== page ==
DUI From the Perspective of a Police Officer. Who was that police officer who arrested you for DUI? Why was he so formal? Why did it seem like he liked it? Also, why are they arresting people just driving home rather than looking for real criminals? There are two basic answers.
The first you can guess. Police policy is that DUI is a problem, impaired drivers are dangerous, and they have to spend resources on all crimes, even those you may consider minor. Yes, murders get many detectives working many hours on one case. Murder is so significant that resources are poured into solving each one. But, even the most minor crime gets some time and attention. DUI falls somewhere in the middle. Resources are allocated on enforcing DUI laws, but they are not trying to catch every person driving impaired. If they were, there would be DUI checkpoints every mile.
The second and one important from the police officers’ point of view is less obvious. Money. I’ll explain. Most DUI arrests are by police officers on a DUI squad or a task force. They are out there specifically looking for DUI arrests. They are sent to training schools and are usually working at night. So where does the money come in? The police officers on these squads or task forces are generally paid assignment pay. That means they make more than a police officer assigned to patrol duties. In addition, they are called to court more often than other police officers because of the number of arrests they make and the fact that people charged with DUI routinely fight the charges. Why is that important? Court time is usually overtime. More money.
The police department I worked for would sometimes have an ad hoc DUI task force. They would pay patrol officers 8 hours overtime to work one night shift and look for DUI arrests. You were expected to make at least one arrest, or you wouldn’t be invited back for the next DUI night. So, officers would start work about 10, hang out in a coffee shop until about 1:30 a.m.; then go sit near a bar at the 2 a.m. closing time. They would look for one very drunk driver, arrest him, then return to the coffee shop until the 8-hour shift was over. Voila! Eight hours at time and a half and they get invited back the next time. Their motivation was not the DUI arrest; it was the overtime.
Police departments often get federal grants to target DUI. This is the best of both worlds for them. They get to show they are enforcing DUI laws and the police officers get their extra money, but it doesn’t show up on your tax bill. Only it does. Federal money means federal taxes – like your income taxes. The government doesn’t have any money of its own; it’s all yours. It just often isn’t showing up in the particular police department’s budget.
Now for the encounter when you are stopped. Don’t believe that they just stopped a regular traffic violator and happened to see that you were impaired. They are actually targeting specific violations that are taught to them as “cues” that the driver may be impaired. When they first encounter you, they are already looking for more information to arrest you.
The police officer will be nice but will be specific in what he is saying and telling you to do. He will ask for your license and registration. While he does need your license, he couldn’t care less about the registration. He probably already saw who the car is registered to on his computer before he got out of his car. He is trying to confuse you. Impaired drivers will often hand the police officer his license only, or they will hand the officer their license, registration, and proof of insurance; as they are taught to do when pulled over. Either of these will be “wrong” and will be cited as a “cue” that you are impaired. You see, the police officer specifically asked for your license and registration, not just the license but also the insurance card.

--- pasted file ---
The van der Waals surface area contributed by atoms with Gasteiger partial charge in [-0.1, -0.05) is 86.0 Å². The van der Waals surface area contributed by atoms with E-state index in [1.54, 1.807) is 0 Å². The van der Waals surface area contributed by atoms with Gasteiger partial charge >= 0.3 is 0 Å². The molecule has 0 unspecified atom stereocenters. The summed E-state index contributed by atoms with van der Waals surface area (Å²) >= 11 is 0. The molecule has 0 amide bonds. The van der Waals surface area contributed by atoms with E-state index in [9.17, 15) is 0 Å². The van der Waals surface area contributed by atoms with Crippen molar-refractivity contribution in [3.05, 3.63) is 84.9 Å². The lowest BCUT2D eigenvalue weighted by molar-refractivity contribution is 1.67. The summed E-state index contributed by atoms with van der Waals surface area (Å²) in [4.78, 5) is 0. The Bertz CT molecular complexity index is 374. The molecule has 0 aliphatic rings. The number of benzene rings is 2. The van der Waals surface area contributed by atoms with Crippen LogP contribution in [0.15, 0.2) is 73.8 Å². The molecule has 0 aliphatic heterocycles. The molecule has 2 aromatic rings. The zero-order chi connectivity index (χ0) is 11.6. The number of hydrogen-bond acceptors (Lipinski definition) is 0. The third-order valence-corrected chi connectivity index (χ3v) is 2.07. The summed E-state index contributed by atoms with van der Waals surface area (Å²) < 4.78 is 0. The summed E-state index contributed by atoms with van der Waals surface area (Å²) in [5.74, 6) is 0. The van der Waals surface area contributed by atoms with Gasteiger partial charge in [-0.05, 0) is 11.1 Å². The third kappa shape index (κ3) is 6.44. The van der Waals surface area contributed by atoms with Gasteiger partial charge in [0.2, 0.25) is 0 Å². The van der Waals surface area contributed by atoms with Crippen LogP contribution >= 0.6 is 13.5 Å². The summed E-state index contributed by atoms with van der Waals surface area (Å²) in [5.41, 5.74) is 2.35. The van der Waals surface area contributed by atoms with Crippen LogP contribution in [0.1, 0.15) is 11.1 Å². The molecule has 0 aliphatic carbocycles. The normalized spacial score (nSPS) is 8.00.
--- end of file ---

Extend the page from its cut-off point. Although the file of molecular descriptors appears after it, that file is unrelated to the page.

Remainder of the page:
Next, he will ask you to get out of your car. He doesn’t care if you are in your car or out of your car (if you are getting a speeding ticket, they leave you in your car), he wants to see you walk. If your foot was asleep or the road is uneven, or even if nothing is wrong, you will naturally touch your car for balance. Another “cue.” Then, he will ask to “check your eyes” and have you do some balance tests to “see if you are ok to drive.” He is not checking to see if you are ok to drive home, he is gathering evidence to arrest you. I could go into excruciating detail o how the balance tests are set up, but suffice it to say that a sober person would have a difficult time passing the tests.
Once the officer thinks he has enough “cues,” he will arrest you and take you to a station or DUI van for breath or blood testing. He will probably tell you that if you are cooperative, you will be released from the station and not taken to the county jail. You, of course, don’t want to go to jail, so you are now set up for the coup de grâce.
The police officer will ask you a series of scripted questions and carefully write down exactly what you say. One of the questions is a trick question. It goes like this: on a scale of 1 to 10, with one being completely sober and ten being falling down drunk, how impaired do you think you were when you are stopped. Of course, you had something to drink, but you don’t think it affected you, so you say “2” or “3.” You just lost your case. You see the law says it is DUI to be impaired to the slightest degree. Anything other than a “1” and you have just admitted to DUI.
So, that is DUI from the police officer’s point of view. Stay tuned for my next installment, DUI from the attorney’s point of view.
Next in this series : DUI From the Perspective of an Attorney
DUI From the Perspective of a Police Officer